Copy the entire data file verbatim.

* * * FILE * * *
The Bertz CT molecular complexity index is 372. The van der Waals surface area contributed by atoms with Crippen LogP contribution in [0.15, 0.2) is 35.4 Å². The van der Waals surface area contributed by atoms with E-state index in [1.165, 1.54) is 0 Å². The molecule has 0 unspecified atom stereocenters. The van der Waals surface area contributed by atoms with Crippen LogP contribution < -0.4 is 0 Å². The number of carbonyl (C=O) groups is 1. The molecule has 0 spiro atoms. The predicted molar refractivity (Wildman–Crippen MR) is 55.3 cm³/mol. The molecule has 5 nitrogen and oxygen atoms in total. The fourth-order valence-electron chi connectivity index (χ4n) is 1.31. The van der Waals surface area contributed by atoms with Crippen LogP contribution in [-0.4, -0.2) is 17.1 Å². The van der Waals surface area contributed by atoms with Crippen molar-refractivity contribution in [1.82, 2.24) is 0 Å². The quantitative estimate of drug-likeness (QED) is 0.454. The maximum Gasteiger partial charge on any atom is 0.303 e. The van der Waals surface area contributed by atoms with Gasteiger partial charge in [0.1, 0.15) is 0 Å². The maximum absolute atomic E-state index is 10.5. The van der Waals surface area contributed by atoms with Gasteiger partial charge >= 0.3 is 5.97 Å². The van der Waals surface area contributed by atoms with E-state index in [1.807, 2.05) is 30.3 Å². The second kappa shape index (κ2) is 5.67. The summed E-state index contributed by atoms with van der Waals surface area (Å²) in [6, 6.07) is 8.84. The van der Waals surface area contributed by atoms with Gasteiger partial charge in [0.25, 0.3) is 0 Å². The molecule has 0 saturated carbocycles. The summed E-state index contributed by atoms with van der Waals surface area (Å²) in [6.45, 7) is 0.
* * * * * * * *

The Bertz CT molecular complexity index is 372. The van der Waals surface area contributed by atoms with Crippen LogP contribution in [0.15, 0.2) is 35.4 Å². The van der Waals surface area contributed by atoms with E-state index in [1.165, 1.54) is 0 Å². The molecule has 0 unspecified atom stereocenters. The van der Waals surface area contributed by atoms with Crippen LogP contribution < -0.4 is 0 Å². The number of carbonyl (C=O) groups is 1. The molecule has 0 spiro atoms. The predicted molar refractivity (Wildman–Crippen MR) is 55.3 cm³/mol. The molecule has 5 nitrogen and oxygen atoms in total. The fourth-order valence-electron chi connectivity index (χ4n) is 1.31. The van der Waals surface area contributed by atoms with Crippen LogP contribution in [-0.4, -0.2) is 17.1 Å². The van der Waals surface area contributed by atoms with Crippen molar-refractivity contribution in [1.82, 2.24) is 0 Å². The quantitative estimate of drug-likeness (QED) is 0.454. The maximum Gasteiger partial charge on any atom is 0.303 e. The van der Waals surface area contributed by atoms with Gasteiger partial charge in [0.1, 0.15) is 0 Å². The maximum absolute atomic E-state index is 10.5. The van der Waals surface area contributed by atoms with Gasteiger partial charge >= 0.3 is 5.97 Å². The van der Waals surface area contributed by atoms with E-state index in [1.807, 2.05) is 30.3 Å². The second kappa shape index (κ2) is 5.67. The summed E-state index contributed by atoms with van der Waals surface area (Å²) in [6, 6.07) is 8.84. The van der Waals surface area contributed by atoms with Gasteiger partial charge in [0.25, 0.3) is 0 Å². The molecule has 0 saturated carbocycles. The summed E-state index contributed by atoms with van der Waals surface area (Å²) in [6.45, 7) is 0.